The Missing Anchor

Excruciating  pain.
Deep sorrow.
Therapy is a bitch and I won’t let anyone convince me otherwise. It is a difficult but necessary journey that I have embarked on. Each session is torture, drawing me into dark corners that I have spent years avoiding or covering up. Now, all of a sudden, the floodgates have opened up and I am learning to reassemble the broken pieces of my life and soul, reconnecting them in new light, and understanding why I am the way I am, and how others have broken me.

Thin Ice ©MTHerzog

I’ve always loved psycho-thriller novels, so when I decided to write some of my own, I never anticipated that somewhere down the road I would become my own resource for twisted inner thoughts and pain. It is incredibly bizarre to be analysing my own personality and sorting through bits and pieces of my life the way my psychotherapist is guiding me through. It is a fascinating process that I will certainly integrate into a book at some point, but for now, reality is like undergoing surgery without anaesthesia.

Growing up an only child moving from one country to another prevented me from having a steady anchor to return to, a place to call home (German has a wonderful word for it, Heimat) where my roots and childhood could be safely tucked away. Unlike people who grow up in the same place until they have to move away for college, or because of work, my anchors were people. They kept me grounded, made me feel safe, and to some extent defined my identity. Naturally, my first anchors were my parents, then my husband, my in-laws, and my daughter. My life revolved in and around them, and I tailored my life to integrate and interweave everyone in a fair and harmonious manner, which often meant surrendering a part of myself, my identity and my independence.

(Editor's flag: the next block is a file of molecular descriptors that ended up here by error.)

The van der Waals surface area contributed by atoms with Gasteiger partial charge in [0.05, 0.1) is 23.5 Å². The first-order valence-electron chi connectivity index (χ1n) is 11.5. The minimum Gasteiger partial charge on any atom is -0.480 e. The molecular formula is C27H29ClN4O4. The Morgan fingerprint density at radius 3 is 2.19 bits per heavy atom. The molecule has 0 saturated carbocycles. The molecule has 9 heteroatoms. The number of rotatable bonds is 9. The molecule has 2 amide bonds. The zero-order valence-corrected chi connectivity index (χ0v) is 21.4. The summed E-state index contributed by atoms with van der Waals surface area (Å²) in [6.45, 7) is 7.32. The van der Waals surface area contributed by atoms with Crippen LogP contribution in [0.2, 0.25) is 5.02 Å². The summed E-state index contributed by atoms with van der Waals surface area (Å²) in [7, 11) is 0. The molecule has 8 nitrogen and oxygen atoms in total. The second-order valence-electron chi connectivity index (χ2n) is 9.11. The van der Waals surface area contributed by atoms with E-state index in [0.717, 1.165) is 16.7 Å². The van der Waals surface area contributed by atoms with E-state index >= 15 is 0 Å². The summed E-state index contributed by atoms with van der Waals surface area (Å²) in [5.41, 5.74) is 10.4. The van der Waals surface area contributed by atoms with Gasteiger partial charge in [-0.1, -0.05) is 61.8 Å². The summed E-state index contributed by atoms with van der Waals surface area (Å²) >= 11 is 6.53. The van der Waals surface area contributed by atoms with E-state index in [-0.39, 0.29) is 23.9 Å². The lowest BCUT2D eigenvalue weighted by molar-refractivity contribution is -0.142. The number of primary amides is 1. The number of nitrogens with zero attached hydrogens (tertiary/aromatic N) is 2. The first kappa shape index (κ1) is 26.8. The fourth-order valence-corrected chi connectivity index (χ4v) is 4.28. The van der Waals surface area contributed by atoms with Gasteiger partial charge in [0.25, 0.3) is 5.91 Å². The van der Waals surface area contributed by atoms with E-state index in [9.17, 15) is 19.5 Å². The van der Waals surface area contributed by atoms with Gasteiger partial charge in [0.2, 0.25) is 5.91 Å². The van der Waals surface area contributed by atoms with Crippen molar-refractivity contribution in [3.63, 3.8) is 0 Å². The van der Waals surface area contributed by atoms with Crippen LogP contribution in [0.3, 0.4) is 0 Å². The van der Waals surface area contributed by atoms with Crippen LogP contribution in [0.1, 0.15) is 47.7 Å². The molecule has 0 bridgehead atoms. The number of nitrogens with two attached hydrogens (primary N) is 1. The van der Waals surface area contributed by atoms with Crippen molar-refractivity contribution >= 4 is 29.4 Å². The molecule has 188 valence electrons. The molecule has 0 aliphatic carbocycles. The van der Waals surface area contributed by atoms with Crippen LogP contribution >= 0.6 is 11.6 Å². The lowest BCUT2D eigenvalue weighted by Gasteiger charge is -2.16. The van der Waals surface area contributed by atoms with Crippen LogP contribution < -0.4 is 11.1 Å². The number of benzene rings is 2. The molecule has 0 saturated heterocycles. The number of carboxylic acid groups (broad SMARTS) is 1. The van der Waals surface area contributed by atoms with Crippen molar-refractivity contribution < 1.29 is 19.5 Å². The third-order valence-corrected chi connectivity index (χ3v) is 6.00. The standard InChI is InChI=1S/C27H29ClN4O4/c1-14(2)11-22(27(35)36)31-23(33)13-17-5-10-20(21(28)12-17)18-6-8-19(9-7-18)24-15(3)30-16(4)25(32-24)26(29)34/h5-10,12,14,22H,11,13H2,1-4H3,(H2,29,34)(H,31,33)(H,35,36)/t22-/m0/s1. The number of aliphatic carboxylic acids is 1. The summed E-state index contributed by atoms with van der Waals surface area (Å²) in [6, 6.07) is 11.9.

Over the years, I lost one anchor after another, and when everything crumbled around me, I lost my centre and my equilibrium. Friends and loved ones whom I consider pillars, because they supported me and offered a stable foundation, have been my source of security to cling to, a last bastion of sanity. So to me, a betrayal of trust and/or destruction of friendship is tantamount to knocking down one of these pillars that are struggling to keep a very fragile and damaged structure together. The stability is gone, and I find myself shattered, completely vulnerable to the elements. To everything. And completely terrified.

Anchors also have a dark side to them. While they provided the emotional security I crave for so much, anchors set all kinds of boundaries and pre-determine identity. As an Asian woman, I have built my character based on the anchors in my life, so I was always identified as someone’s daughter, wife, daughter-in-law, mother, subordinate, co-worker, etc. and introduced myself accordingly. It is only recently (in the last three years) that I have had the courage to introduce myself as myself, based on what I do. And that is scary because I carry around this deep-seeded guilt of being selfish and arrogant if I put my own needs first.

If anyone asks, I can confidently say and prove that the menopause-midlife-Empty Nest-divorce-death all-inclusive combination package is a really lousy deal.

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